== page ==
Figure 1 Cross-country income and health inequality aversion in 2020
Note: We plot the mean estimates of income and health inequality aversion in the 2020 covering Italy, Germany, and the UK.
Across the three countries, we find that those who were younger, had higher incomes, lower education attainment, or who were generally risk-loving had significantly lower levels of aversion towards inequality in both income and health outcomes. We find no evidence to suggest any gender differences in these attitudes. Germans on average proved to be the most averse to inequality in income, whilst aversion to unequal health outcomes is greater in the UK and Germany compared to Italy. Interestingly, individuals who experienced health or employment shocks in their household during the COVID-19 pandemic tended to be significantly less averse to both health and income inequality. However, this result might not be specific to a COVID-19 shock, so to compare the effect of exposure to COVID-19 to pre-COVID-19 equivalent effects, we examined inequality preferences over time in the UK.
Income of health inequality aversion
Evidence from the UK pre- and post-COVID-19 suggests an increase in aversion to unequal health outcomes of 17.3%, which is almost twice as large as the increase in aversion to income inequality. This is consistent with the large health impacts and more modest income impacts of the COVID-19 crisis experienced in the early stages of the pandemic in the UK. Using differences-in-differences – comparing the same types of individuals in the UK before and during the COVID-19 crisis – we find that those individuals in high COVID-19 risk age groups who experienced a health shock during the pandemic displayed significantly increased levels of aversion to health and income inequality compared to individuals of the same age who experienced a health shock in 2016. These effects may be explained by the salience of health shocks among individuals who are more exposed to the risks of the pandemic, as well as by direct experience with the potentially life-threatening effects of COVID-19 in households facing a health shock.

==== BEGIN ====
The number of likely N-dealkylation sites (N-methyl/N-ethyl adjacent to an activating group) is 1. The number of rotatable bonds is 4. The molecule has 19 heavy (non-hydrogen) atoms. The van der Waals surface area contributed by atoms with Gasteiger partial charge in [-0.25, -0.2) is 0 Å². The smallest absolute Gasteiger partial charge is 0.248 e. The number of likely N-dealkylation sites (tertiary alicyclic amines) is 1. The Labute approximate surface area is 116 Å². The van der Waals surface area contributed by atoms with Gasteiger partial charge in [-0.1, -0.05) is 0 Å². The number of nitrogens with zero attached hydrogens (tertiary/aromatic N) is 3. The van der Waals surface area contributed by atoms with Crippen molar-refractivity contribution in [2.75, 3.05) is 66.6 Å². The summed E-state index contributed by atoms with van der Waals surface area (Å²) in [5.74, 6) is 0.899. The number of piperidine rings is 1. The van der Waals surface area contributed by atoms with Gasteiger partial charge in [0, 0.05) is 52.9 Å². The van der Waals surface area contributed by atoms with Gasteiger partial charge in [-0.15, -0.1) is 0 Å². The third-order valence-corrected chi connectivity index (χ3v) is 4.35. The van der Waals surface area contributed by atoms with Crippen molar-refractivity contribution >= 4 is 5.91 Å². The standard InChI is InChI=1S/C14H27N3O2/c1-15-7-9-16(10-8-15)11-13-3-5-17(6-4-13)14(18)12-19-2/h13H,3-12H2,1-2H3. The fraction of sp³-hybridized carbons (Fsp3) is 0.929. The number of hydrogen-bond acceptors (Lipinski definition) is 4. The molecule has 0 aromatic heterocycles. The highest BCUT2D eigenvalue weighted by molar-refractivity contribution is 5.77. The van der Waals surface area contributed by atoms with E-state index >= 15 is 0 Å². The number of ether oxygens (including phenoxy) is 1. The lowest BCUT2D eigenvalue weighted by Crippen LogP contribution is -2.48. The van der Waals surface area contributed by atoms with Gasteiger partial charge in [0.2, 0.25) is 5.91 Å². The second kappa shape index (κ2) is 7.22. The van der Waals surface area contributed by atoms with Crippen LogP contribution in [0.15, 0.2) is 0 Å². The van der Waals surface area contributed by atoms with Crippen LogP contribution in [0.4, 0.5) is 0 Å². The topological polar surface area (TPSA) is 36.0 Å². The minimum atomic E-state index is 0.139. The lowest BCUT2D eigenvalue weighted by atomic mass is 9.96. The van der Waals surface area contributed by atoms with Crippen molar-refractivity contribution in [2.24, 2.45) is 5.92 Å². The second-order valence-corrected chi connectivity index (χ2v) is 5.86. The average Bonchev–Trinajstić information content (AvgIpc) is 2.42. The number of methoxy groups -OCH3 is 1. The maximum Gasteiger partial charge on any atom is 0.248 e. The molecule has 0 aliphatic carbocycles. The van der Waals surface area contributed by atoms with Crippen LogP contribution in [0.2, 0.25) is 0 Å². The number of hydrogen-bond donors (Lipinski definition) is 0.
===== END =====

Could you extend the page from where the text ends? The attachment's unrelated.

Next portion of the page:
The COVID-19 crisis has had an important impact on people’s income inequality preferences and health inequality preferences, making people more inequality averse, especially if they have not been directly affected by COVID-19 themselves. Hence, the characteristics and experiences of risk in the household matter significantly for the impact of a pandemic on its preferences pertaining to inequality.
Barry, N (2006), “Defending luck egalitarianism”, Journal of Applied Philosophy 23(1): 89-107.
Asaria, M, J Costa-Font and F Cowell (2021), “How does exposure to COVID-19 influence health and income inequality aversion?”, IZA Working Paper, 14103.
Brown, C and M Ravallion (2020), “Poverty, inequality, and COVID-19 in the US”, VoxEU.org, 10 August.
Costa-Font, J and F Cowell (2019), “Incorporating inequality aversion in health-care priority setting”, Social Justice Research 32(2), 172-185.
Davillas, A and A Jones (2020), “The COVID-19 pandemic has increased and broadened inequality in psychological distress in the UK”, VoxEU.org, 30 June.
Galleta, S and T Gimmoni (2020), “Pandemics and inequality”, VoxEU.org, 03 October.
Hurley, J, E Mentzakis and M Walli-Attaei (2020), “Inequality aversion in income, health, and income-related health”, Journal of Health Economics 102276.
Palomino, P C, J Gabriel Rodríguez, R Sebastian (2020), “Inequality and poverty effects of the lockdown in Europe”, VoxEU.org, 16 June.
Tobin, J (1970), “On limiting the domain of inequality”, The Journal of Law and Economics 13(2): 263-277.
Wikler, D (2002), “Personal and social responsibility for health”, Ethics & International Affairs 16(2): 47-55.